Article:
If you like New Belgium’s normal Voodoo Ranger expressions, you’ll be happy to hear that this pumpkin-infused offering more than lives up to the name. Brewed with pumpkin, Saigon cinnamon, and habanero chilies, it’s a super interesting offering that starts off sweet, surprises you with some heat, and then finishes with a soothing brown sugar spice. Sure, you might not expect peppers to work all that well in a beer, but it makes for a pleasant warming sensation that’ll stave off even the coldest of autumn air.
Bell’s Kalamazoo Stout
Named after Bell’s Kalamazoo brewery location, this is a stout that goes big on flavor whilst still being plenty sippable. A true classic as far as Bell’s mashbills go, it combines coffee, dark chocolate, and malts for an enjoyable drinking experience that’s exceptionally balanced from start to finish. So, even with the added hops, the creamy mouthfeel and licorice-like taste mean that it’s still very much an option fit for even the most discerning of dark beer drinkers.
Harpoon Flannel Friday
By contrast, this amber ale from Harpoon offers a crash course in hoppy harmony, expertly blending bready malt with citrus varietals for a beer that’s sweet, piney, and even somewhat caramelly too. At the front of the palate, it starts off a little strong, but the bitterness doesn’t compromise what is otherwise a very drinkable brew. In fact, we’d contend that Flannel Friday is an ideal autumn-ready option for IPA lovers after something a bit more seasonal.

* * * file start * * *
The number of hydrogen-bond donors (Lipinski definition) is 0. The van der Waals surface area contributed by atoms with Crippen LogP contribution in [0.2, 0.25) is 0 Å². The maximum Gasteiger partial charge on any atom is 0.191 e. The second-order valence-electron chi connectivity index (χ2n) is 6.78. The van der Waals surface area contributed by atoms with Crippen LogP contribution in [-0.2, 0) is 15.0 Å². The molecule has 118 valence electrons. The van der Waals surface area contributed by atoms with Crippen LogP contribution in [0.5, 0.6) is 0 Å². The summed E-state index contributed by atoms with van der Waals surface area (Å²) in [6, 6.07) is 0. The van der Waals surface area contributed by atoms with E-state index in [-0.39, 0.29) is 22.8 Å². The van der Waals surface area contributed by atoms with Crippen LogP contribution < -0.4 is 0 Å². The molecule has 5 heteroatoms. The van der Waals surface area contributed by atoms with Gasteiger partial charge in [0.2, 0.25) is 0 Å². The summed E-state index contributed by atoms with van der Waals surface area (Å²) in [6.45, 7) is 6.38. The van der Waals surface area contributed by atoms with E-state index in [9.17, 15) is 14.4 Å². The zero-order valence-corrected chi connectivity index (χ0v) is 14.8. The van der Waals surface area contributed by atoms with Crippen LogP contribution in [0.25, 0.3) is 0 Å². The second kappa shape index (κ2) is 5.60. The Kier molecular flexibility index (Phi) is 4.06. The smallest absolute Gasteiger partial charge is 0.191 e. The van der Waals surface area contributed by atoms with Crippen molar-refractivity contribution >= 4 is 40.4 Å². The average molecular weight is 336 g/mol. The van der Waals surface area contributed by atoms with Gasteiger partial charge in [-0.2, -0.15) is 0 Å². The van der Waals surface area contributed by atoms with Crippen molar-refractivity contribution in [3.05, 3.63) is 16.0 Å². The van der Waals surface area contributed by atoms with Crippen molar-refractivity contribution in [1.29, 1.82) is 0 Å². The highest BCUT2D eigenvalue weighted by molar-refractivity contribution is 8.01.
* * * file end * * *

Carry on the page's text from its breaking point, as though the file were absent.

If you find that fall’s stodgy meals and heavy flavors can get to be a little overwhelming, a lighter, more fruit-forward beer such as a lambic will do you well. We like Lindeman’s Framboise in particular because of its zesty punch and mild sweetness, as the notes of raspberries and sweet herbs pair well against everything from bready carbs to red meats. And, because it only clocks in at a mere 2.5% ABV, it makes for a highly approachable (not to mention sessionable) option no matter your drinking preferences.
Rogue Hazelnut Brown Nectar